So far in our series of articles on InfoSec business improvement, we’ve talked a lot about the benefits of setting up processes. Established processes, like having defined and regularly updated methodologies, improve the consistency and accuracy of your tests; this benefits your clients and, as a result, your company.
And we know we’re probably preaching to the choir a bit on this one. Most owners and managers would agree that having set methodologies in place is ideal. The problem comes in implementation: getting people to follow the established procedures all the time, every time.
Process improvement can be especially difficult at InfoSec companies. This is often for cultural reasons. One major obstacle is the hacker ethos, which places a high valuation on creativity and spontaneity. For many pentest professionals, the mere idea of processes and procedures can be a killjoy. Standardization is not, on the surface, fun or exciting.
But what is often not understood is that process standardization actually leads to more opportunities to be creative, not fewer. In this article, we’ll talk about:
Why does putting standards in place lead to more creativity?
To make a long story short:
Let’s imagine a craftsman who makes wooden chairs by hand. The craftsman has a process he follows. He selects the wood a certain way, he cuts the wood a certain way, he assembles the pieces using established, proven techniques. It’s only towards the end of his process that he adds the details that are most outwardly creative and that have the most in common with art: ornamental carvings and designs, maybe some painting.
The main bulk of his work, though, is a set process that he follows. The more efficient he makes his fundamental process, the more time he has to dedicate to the more creative elements.
This is a bit similar to pentesting. Pentesting is also more a craft than it is an art, but it does offer the opportunity for creative and artistic problem-solving. The bulk of the time on a pentest (maybe 75%) should be established procedures: i.e., your testers are using a given methodology for the technologies involved. The remainder of the project time (maybe 25%) can then be spent on creative approaches to breaking the system.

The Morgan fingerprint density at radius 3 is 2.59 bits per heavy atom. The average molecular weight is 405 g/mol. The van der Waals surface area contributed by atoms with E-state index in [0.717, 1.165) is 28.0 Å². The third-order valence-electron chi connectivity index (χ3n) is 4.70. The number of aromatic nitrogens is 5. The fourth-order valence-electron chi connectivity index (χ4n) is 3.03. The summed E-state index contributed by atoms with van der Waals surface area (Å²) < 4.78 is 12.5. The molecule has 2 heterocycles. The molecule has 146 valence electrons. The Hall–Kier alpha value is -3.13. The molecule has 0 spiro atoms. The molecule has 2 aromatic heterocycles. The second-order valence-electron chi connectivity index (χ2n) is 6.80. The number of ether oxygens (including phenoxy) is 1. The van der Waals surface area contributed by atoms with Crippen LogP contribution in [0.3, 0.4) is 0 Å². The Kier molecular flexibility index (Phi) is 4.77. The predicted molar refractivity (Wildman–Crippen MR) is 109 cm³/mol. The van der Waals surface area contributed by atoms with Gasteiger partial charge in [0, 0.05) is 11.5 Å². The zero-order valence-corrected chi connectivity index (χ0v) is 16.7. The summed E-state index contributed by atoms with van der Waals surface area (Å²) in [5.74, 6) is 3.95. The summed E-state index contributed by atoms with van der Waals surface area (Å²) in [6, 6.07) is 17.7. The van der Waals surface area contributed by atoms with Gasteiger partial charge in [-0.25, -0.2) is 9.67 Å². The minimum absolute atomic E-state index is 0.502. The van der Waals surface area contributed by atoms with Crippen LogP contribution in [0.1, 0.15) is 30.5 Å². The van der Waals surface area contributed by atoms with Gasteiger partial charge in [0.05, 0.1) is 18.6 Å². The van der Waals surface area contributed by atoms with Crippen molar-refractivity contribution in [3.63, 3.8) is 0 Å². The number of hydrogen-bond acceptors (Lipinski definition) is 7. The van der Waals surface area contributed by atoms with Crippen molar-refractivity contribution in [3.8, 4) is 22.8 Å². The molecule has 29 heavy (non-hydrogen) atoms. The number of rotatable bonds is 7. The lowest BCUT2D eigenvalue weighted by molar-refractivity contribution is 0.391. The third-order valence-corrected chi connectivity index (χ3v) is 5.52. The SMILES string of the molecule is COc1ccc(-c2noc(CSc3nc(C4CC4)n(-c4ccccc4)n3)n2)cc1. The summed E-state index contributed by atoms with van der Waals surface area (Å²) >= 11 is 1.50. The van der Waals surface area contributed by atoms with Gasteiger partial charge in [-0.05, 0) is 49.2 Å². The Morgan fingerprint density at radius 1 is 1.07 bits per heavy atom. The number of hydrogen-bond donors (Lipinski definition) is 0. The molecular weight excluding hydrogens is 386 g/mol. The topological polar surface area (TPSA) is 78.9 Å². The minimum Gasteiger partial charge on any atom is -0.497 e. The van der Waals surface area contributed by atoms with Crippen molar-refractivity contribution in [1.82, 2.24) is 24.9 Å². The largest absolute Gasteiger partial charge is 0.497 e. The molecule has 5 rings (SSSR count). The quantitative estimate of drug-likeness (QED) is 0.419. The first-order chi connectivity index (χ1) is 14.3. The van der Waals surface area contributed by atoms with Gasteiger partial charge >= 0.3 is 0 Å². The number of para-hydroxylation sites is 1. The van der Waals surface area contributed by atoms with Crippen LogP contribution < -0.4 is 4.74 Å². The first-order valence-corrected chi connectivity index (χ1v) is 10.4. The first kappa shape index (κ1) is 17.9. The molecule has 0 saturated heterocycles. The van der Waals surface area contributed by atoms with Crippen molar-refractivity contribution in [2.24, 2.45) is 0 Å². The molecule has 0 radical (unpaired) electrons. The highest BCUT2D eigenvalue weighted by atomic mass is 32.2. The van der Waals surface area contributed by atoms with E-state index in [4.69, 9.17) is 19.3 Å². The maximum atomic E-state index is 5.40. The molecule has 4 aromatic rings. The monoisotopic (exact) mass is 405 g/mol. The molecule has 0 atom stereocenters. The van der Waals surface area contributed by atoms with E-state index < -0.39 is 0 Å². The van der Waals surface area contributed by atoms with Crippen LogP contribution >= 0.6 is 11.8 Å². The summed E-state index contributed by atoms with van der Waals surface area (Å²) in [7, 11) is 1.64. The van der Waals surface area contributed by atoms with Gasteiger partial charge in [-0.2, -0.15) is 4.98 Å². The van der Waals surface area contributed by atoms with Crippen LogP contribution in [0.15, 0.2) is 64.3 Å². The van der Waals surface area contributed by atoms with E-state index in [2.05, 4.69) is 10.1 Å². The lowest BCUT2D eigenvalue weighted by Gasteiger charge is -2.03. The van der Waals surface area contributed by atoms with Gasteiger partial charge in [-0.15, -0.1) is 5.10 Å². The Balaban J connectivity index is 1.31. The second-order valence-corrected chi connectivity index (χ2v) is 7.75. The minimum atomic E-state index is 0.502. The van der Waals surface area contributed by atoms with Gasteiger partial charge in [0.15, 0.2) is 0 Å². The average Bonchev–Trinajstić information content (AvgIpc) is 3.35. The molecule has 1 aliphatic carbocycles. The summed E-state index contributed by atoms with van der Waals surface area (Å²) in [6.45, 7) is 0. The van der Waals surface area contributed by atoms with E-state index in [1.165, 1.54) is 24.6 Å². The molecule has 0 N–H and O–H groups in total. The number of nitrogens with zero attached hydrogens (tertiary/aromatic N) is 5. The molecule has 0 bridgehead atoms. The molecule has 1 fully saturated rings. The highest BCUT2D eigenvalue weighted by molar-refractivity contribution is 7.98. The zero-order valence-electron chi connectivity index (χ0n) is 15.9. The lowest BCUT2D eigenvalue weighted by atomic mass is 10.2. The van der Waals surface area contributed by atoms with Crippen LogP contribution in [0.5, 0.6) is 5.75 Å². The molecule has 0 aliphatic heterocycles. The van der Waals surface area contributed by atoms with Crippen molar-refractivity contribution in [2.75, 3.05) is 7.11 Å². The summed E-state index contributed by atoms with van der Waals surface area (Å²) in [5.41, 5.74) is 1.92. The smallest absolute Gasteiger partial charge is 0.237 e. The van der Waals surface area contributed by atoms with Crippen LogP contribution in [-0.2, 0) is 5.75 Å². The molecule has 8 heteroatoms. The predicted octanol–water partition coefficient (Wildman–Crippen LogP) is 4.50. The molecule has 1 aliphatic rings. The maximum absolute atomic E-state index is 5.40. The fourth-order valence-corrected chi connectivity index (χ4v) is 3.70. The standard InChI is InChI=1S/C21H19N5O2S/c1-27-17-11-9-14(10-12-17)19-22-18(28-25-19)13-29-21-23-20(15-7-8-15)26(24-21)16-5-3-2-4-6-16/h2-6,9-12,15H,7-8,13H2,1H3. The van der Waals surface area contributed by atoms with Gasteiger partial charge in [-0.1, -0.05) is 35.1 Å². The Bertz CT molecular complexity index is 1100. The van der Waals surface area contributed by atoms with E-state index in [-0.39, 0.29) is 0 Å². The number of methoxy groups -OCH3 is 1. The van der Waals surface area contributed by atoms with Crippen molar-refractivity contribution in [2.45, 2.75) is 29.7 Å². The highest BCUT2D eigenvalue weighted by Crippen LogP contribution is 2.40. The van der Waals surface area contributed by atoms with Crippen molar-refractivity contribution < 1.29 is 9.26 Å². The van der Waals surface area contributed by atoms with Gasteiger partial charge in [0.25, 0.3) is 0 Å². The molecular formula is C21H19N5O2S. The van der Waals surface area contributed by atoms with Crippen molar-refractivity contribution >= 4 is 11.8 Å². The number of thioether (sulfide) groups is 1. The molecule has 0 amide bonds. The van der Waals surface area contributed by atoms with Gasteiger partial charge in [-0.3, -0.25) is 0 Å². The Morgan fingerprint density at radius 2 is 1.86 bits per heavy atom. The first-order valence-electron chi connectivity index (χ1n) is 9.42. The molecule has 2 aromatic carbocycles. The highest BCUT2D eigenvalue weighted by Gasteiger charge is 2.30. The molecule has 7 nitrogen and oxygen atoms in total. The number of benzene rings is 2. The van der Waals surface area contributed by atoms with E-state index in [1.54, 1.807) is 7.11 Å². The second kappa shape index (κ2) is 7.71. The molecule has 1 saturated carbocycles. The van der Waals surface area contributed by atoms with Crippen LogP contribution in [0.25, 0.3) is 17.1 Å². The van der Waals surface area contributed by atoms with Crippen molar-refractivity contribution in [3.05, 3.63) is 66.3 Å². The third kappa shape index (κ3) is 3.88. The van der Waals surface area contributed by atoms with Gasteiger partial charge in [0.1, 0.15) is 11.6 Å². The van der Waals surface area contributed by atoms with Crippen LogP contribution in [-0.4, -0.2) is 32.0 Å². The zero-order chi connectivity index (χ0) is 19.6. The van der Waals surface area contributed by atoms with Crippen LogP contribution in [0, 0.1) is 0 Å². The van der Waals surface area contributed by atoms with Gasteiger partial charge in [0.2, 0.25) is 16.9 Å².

Without set, standardized, and organized methodologies in place, your testers are often winging it on a job. They are spending a lot of time “re-inventing the wheel.”
For example, a tester may be doing the same vulnerability test on a Citrix environment as another tester did the week before, but because there’s no set repository for your company’s knowledge and no set methodology, the tester spends time researching the most current attack vectors and techniques worth pursuing. And that’s time he could have spent creatively hacking, after performing the minimum, required tests.
So instead of spending 25% of the project time trying some unique approaches to breaking the system, he winds up running out of time, having only enough time to complete the bare minimum required tests. He may get some small satisfaction out of feeling he “did everything on his own”, but at what price? He has lost an opportunity to really focus his creative talents on the system at hand. Most importantly, the client has not been served optimally, either.
Let’s look at the major cultural obstacles to instituting established methodologies at InfoSec companies.
People who are interested in hacking and pentesting often have a lot of traits in common, such as:
Understanding that these traits may be true for some of your team members will help you communicate with them. This may also help you convince them why standardization should be something they support and not something to fight or run from. Standardization will leave them more time to have fun (i.e., break stuff and learn new things).
In our last article we talked about knowledge transfer and how important it is for your team members to share information. But tech workers can have a lot of ego and pride associated with the knowledge and experience they’ve accumulated. This can manifest as an unwillingness to share knowledge, and possibly even a desire to hide knowledge.
This is not just a problem in InfoSec. This happens in many companies, across all industries.